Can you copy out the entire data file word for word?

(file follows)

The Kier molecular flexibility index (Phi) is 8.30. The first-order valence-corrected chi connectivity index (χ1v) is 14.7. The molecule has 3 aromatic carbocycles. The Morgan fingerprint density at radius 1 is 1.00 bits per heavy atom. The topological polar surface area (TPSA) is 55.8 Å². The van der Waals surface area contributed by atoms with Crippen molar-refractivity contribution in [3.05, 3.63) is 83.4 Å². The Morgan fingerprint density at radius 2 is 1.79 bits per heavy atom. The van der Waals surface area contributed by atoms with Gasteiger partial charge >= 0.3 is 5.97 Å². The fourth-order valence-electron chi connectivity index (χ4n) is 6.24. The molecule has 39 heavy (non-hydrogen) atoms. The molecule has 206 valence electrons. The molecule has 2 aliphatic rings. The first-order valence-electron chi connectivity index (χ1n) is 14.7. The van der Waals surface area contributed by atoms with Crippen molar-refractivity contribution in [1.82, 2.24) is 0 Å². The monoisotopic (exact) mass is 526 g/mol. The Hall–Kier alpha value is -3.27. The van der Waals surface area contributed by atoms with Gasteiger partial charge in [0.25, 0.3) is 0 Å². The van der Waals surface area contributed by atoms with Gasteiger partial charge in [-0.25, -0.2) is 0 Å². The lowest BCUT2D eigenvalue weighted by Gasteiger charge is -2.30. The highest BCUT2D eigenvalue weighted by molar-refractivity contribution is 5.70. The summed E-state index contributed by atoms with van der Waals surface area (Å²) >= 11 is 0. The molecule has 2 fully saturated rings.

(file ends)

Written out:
The Kier molecular flexibility index (Phi) is 8.30. The first-order valence-corrected chi connectivity index (χ1v) is 14.7. The molecule has 3 aromatic carbocycles. The Morgan fingerprint density at radius 1 is 1.00 bits per heavy atom. The topological polar surface area (TPSA) is 55.8 Å². The van der Waals surface area contributed by atoms with Crippen molar-refractivity contribution in [3.05, 3.63) is 83.4 Å². The Morgan fingerprint density at radius 2 is 1.79 bits per heavy atom. The van der Waals surface area contributed by atoms with Gasteiger partial charge >= 0.3 is 5.97 Å². The fourth-order valence-electron chi connectivity index (χ4n) is 6.24. The molecule has 39 heavy (non-hydrogen) atoms. The molecule has 206 valence electrons. The molecule has 2 aliphatic rings. The first-order valence-electron chi connectivity index (χ1n) is 14.7. The van der Waals surface area contributed by atoms with Crippen molar-refractivity contribution in [1.82, 2.24) is 0 Å². The monoisotopic (exact) mass is 526 g/mol. The Hall–Kier alpha value is -3.27. The van der Waals surface area contributed by atoms with Gasteiger partial charge in [0.25, 0.3) is 0 Å². The van der Waals surface area contributed by atoms with Gasteiger partial charge in [-0.25, -0.2) is 0 Å². The lowest BCUT2D eigenvalue weighted by Gasteiger charge is -2.30. The highest BCUT2D eigenvalue weighted by molar-refractivity contribution is 5.70. The summed E-state index contributed by atoms with van der Waals surface area (Å²) >= 11 is 0. The molecule has 2 fully saturated rings.